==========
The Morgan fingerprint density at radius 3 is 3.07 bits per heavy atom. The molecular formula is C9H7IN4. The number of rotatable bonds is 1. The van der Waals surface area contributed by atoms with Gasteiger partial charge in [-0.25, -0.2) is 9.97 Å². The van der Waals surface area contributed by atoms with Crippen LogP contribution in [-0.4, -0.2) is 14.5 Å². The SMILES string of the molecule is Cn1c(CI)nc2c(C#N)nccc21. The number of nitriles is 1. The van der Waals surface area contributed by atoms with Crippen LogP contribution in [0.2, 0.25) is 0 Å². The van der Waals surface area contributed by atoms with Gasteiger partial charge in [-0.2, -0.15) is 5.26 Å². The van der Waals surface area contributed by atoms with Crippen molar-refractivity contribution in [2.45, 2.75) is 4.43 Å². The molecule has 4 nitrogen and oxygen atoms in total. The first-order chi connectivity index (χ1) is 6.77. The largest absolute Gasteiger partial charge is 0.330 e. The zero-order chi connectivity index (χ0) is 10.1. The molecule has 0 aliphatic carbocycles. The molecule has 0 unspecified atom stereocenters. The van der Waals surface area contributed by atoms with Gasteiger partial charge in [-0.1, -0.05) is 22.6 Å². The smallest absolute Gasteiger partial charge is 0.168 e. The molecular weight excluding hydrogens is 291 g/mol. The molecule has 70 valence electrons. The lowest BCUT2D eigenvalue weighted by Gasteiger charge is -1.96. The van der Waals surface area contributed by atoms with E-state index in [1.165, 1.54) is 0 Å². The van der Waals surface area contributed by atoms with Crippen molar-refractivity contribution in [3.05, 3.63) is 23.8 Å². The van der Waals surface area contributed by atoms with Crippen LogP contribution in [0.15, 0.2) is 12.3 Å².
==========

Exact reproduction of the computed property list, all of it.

The Morgan fingerprint density at radius 3 is 3.07 bits per heavy atom. The molecular formula is C9H7IN4. The number of rotatable bonds is 1. The van der Waals surface area contributed by atoms with Gasteiger partial charge in [-0.25, -0.2) is 9.97 Å². The van der Waals surface area contributed by atoms with Crippen LogP contribution in [-0.4, -0.2) is 14.5 Å². The SMILES string of the molecule is Cn1c(CI)nc2c(C#N)nccc21. The number of nitriles is 1. The van der Waals surface area contributed by atoms with Crippen LogP contribution in [0.2, 0.25) is 0 Å². The van der Waals surface area contributed by atoms with Gasteiger partial charge in [-0.2, -0.15) is 5.26 Å². The van der Waals surface area contributed by atoms with Crippen molar-refractivity contribution in [2.45, 2.75) is 4.43 Å². The molecule has 4 nitrogen and oxygen atoms in total. The first-order chi connectivity index (χ1) is 6.77. The largest absolute Gasteiger partial charge is 0.330 e. The zero-order chi connectivity index (χ0) is 10.1. The molecule has 0 aliphatic carbocycles. The molecule has 0 unspecified atom stereocenters. The van der Waals surface area contributed by atoms with Gasteiger partial charge in [-0.1, -0.05) is 22.6 Å². The smallest absolute Gasteiger partial charge is 0.168 e. The molecular weight excluding hydrogens is 291 g/mol. The molecule has 70 valence electrons. The lowest BCUT2D eigenvalue weighted by Gasteiger charge is -1.96. The van der Waals surface area contributed by atoms with E-state index in [1.165, 1.54) is 0 Å². The van der Waals surface area contributed by atoms with Crippen molar-refractivity contribution in [3.05, 3.63) is 23.8 Å². The van der Waals surface area contributed by atoms with Crippen LogP contribution in [0.15, 0.2) is 12.3 Å².